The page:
When it comes to dialogue, you can’t beat David Mamet. So natural. So real. His book, On Directing, was a huge influence on me. He really grills some students in there about certain scenes they have written that don’t actually further the story in any way. I think this had a great effect on how I work. I’m really not that precious about the things that I write. If I read back on a chapter I have written and I don’t think it adds to the story and advances it in any way, then I will delete it from existence. Forever.

I’ve always liked Nick Hornby because reading his books feels as though he is simply talking to me. He certainly had an influence on the length of my chapters. I’ll never forget the first time I read Julian Barnes’ Talking It Over or Patricia Highsmith’s The Talented Mr Ripley, but Palahniuk is my biggest influence. His voice is so original and captivating, but the best thing he does, for me, is write unlikeable characters. They are so much more fun. He is not afraid to tell his readers just how messed up the world is and the people in it. These characters are the most interesting to me. That is why I enjoyed writing the Eames character in GIRL 4. He is the villain, the killer but somehow, his reasons for doing the horrendous things that he does do not necessarily come from such a horrible place. You are scared by him but also understand part of where he is coming from. Hopefully it makes his chapters a little less comfortable.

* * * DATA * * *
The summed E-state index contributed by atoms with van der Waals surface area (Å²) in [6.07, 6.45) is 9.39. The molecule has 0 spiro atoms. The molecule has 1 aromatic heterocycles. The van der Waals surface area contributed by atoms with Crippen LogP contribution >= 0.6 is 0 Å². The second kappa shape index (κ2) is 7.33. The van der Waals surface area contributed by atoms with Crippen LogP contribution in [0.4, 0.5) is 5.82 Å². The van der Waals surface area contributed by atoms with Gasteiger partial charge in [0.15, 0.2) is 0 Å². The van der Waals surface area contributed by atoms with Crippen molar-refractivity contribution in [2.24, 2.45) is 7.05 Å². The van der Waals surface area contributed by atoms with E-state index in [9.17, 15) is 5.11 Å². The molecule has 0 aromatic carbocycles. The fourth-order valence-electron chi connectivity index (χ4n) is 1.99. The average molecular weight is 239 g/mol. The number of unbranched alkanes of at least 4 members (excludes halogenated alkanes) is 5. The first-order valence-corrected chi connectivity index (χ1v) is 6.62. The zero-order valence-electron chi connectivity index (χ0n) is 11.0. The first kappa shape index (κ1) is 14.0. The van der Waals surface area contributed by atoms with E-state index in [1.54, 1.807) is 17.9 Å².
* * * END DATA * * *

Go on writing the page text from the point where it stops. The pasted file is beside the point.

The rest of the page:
This isn’t to say that I don’t read chick-lit or historical novels or non-fiction because I will try anything. But I always comes back to Palahniuk, Hemingway, Mamet, Fitzgerald, if I want to get rocked.